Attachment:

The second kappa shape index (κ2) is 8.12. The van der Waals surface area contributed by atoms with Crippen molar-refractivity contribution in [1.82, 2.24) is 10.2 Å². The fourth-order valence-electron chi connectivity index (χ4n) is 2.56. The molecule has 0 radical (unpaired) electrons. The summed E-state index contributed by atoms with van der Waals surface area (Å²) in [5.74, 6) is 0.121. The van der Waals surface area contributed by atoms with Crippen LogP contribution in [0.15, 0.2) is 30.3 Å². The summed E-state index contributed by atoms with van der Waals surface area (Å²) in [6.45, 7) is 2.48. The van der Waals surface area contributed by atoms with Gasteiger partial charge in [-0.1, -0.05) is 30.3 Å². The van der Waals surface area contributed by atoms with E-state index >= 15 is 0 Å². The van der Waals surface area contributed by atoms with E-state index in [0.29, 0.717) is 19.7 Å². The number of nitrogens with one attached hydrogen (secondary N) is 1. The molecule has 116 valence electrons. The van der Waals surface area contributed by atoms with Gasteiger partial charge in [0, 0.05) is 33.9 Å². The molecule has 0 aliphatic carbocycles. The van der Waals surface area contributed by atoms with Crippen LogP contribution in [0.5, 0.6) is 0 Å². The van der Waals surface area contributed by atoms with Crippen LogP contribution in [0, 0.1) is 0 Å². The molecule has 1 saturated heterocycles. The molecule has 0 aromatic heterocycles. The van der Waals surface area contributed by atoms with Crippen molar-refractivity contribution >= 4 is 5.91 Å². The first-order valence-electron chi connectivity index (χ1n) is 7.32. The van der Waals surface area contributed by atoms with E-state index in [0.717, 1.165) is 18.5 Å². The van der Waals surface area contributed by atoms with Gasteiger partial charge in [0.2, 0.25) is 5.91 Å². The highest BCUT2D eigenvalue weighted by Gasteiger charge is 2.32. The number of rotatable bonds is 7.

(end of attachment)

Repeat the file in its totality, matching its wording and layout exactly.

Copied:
The second kappa shape index (κ2) is 8.12. The van der Waals surface area contributed by atoms with Crippen molar-refractivity contribution in [1.82, 2.24) is 10.2 Å². The fourth-order valence-electron chi connectivity index (χ4n) is 2.56. The molecule has 0 radical (unpaired) electrons. The summed E-state index contributed by atoms with van der Waals surface area (Å²) in [5.74, 6) is 0.121. The van der Waals surface area contributed by atoms with Crippen LogP contribution in [0.15, 0.2) is 30.3 Å². The summed E-state index contributed by atoms with van der Waals surface area (Å²) in [6.45, 7) is 2.48. The van der Waals surface area contributed by atoms with Gasteiger partial charge in [-0.1, -0.05) is 30.3 Å². The van der Waals surface area contributed by atoms with E-state index >= 15 is 0 Å². The van der Waals surface area contributed by atoms with E-state index in [0.29, 0.717) is 19.7 Å². The number of nitrogens with one attached hydrogen (secondary N) is 1. The molecule has 116 valence electrons. The van der Waals surface area contributed by atoms with Gasteiger partial charge in [0, 0.05) is 33.9 Å². The molecule has 0 aliphatic carbocycles. The van der Waals surface area contributed by atoms with Crippen LogP contribution in [0.5, 0.6) is 0 Å². The van der Waals surface area contributed by atoms with Crippen LogP contribution in [0, 0.1) is 0 Å². The molecule has 1 saturated heterocycles. The molecule has 0 aromatic heterocycles. The van der Waals surface area contributed by atoms with Crippen molar-refractivity contribution >= 4 is 5.91 Å². The first-order valence-electron chi connectivity index (χ1n) is 7.32. The van der Waals surface area contributed by atoms with E-state index in [0.717, 1.165) is 18.5 Å². The van der Waals surface area contributed by atoms with Gasteiger partial charge in [0.2, 0.25) is 5.91 Å². The highest BCUT2D eigenvalue weighted by Gasteiger charge is 2.32. The number of rotatable bonds is 7.